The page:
Healthcare under Siege: Geopolitics of Medical Service Provision in the Gaza Strip

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Siege, a process of political domination aimed at isolating an entire population, represents a unique threat to healthcare provision. This study is a qualitative examination of the impacts of siege on the practices and systems that underlie health in Gaza. Data are from participant observation conducted over a period of six years (2009-2014), along over 20 interviews with doctors and health administrators in the Non-Governmental Organisation (NCO), Governmental, and United Nations sectors. Analyses were informed by two connected theories. First, the theory of surplus population was used, an idea that builds on Manc's conception of primitive accumulation and Harvey's accumulation by dispossession. Second, Roy's theory of de-development was used, particularly as it is connected to neoliberal trends in healthcare systems organizing and financing. Findings indicate that siege impinges on effective healthcare provision through two central, intertwined processes: withholding materials and resources and undermining healthcare at a systems level. These strains pose considerable threats to healthcare, particularly within the Ministry of Health but also within and among other entities in Gaza that deliver care. The strategies of de-development described by participants reflect the ways the population that is codified as a surplus population. Gazan society is continually divested of any of the underpinnings necessary for a well-functioning sovereign health care infrastructure. Instead of a self-governing, independent system, this analysis of health care structures in Gaza reveals a system that is continually at risk of being comprised entirely of captive consumers who are entirely dependent on Israel, international bodies, and the aid industry for goods and services. This study points to the importance of foregrounding the geopolitical context for analysis of medical service delivery within conflict settings. Findings also highlight the importance of advocating for sovereignty and self-determination as related to health systems. (C) 2015 Elsevier Ltd. All rights reserved.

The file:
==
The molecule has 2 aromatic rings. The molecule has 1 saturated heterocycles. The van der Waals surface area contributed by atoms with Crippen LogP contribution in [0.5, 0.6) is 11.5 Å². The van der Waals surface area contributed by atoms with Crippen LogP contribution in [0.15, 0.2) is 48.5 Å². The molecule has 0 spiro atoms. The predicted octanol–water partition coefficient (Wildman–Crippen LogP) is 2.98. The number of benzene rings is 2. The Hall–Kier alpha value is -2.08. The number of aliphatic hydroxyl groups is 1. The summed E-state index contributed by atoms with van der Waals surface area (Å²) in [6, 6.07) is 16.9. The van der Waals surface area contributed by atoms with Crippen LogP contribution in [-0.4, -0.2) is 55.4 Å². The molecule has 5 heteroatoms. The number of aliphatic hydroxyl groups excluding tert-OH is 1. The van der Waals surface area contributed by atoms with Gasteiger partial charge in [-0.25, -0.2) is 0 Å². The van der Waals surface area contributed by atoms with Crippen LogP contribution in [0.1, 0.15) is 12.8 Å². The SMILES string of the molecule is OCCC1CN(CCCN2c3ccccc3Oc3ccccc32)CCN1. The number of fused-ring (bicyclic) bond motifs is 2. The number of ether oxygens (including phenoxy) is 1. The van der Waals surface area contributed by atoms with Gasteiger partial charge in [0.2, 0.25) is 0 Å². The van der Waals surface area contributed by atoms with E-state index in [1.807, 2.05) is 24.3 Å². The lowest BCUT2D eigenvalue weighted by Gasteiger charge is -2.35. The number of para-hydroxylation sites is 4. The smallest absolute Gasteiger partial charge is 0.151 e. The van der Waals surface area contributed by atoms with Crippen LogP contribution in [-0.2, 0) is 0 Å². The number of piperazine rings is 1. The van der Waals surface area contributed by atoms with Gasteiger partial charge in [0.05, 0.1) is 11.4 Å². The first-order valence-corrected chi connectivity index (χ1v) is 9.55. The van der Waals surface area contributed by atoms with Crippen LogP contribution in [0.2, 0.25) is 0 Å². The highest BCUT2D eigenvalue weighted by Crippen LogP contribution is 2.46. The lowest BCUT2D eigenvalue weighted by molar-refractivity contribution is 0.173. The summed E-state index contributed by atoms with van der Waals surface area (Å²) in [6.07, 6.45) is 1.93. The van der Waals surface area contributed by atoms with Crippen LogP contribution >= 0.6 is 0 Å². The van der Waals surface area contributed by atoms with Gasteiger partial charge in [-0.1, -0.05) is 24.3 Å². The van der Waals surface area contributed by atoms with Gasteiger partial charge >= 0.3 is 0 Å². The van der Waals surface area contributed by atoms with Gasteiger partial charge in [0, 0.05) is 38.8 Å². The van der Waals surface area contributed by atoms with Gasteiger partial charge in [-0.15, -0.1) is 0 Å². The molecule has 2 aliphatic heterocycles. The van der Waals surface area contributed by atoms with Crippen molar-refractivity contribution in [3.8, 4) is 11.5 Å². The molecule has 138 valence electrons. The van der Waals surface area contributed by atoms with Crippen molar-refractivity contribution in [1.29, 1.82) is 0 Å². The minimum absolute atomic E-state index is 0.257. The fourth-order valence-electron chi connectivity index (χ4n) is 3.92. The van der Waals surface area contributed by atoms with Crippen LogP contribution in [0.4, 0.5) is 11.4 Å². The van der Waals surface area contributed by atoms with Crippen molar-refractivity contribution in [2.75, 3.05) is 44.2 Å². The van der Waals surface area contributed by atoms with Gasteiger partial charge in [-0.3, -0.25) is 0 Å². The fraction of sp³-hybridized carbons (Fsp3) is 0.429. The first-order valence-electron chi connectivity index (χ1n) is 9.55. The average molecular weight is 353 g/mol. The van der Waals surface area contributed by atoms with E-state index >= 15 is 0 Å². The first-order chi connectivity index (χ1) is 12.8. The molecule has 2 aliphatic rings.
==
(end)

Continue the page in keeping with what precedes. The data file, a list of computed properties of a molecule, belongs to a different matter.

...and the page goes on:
Social Science & Medicine





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International Relations



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